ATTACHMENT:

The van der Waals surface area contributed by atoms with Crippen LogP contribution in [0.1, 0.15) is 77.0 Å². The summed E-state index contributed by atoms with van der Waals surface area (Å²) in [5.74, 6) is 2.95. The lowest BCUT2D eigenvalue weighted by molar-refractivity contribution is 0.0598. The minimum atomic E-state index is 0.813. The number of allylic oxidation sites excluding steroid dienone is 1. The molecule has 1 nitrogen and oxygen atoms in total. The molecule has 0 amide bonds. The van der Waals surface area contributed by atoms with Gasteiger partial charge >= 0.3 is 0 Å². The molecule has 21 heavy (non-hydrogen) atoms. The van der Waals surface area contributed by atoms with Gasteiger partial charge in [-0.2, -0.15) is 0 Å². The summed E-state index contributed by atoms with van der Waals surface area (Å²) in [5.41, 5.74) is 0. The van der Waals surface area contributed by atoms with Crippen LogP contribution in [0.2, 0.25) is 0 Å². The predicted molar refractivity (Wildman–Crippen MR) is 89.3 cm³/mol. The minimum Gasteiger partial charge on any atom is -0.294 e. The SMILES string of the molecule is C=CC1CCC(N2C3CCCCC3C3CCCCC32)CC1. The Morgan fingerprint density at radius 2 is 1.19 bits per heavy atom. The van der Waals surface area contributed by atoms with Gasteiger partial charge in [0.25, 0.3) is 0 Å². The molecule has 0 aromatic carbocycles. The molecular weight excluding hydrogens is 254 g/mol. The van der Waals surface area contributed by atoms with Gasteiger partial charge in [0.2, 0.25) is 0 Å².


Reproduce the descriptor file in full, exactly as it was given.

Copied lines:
The van der Waals surface area contributed by atoms with Crippen LogP contribution in [0.1, 0.15) is 77.0 Å². The summed E-state index contributed by atoms with van der Waals surface area (Å²) in [5.74, 6) is 2.95. The lowest BCUT2D eigenvalue weighted by molar-refractivity contribution is 0.0598. The minimum atomic E-state index is 0.813. The number of allylic oxidation sites excluding steroid dienone is 1. The molecule has 1 nitrogen and oxygen atoms in total. The molecule has 0 amide bonds. The van der Waals surface area contributed by atoms with Gasteiger partial charge >= 0.3 is 0 Å². The molecule has 21 heavy (non-hydrogen) atoms. The van der Waals surface area contributed by atoms with Gasteiger partial charge in [-0.2, -0.15) is 0 Å². The summed E-state index contributed by atoms with van der Waals surface area (Å²) in [5.41, 5.74) is 0. The van der Waals surface area contributed by atoms with Crippen LogP contribution in [0.2, 0.25) is 0 Å². The predicted molar refractivity (Wildman–Crippen MR) is 89.3 cm³/mol. The minimum Gasteiger partial charge on any atom is -0.294 e. The SMILES string of the molecule is C=CC1CCC(N2C3CCCCC3C3CCCCC32)CC1. The Morgan fingerprint density at radius 2 is 1.19 bits per heavy atom. The van der Waals surface area contributed by atoms with Gasteiger partial charge in [0.25, 0.3) is 0 Å². The molecule has 0 aromatic carbocycles. The molecular weight excluding hydrogens is 254 g/mol. The van der Waals surface area contributed by atoms with Gasteiger partial charge in [0.2, 0.25) is 0 Å².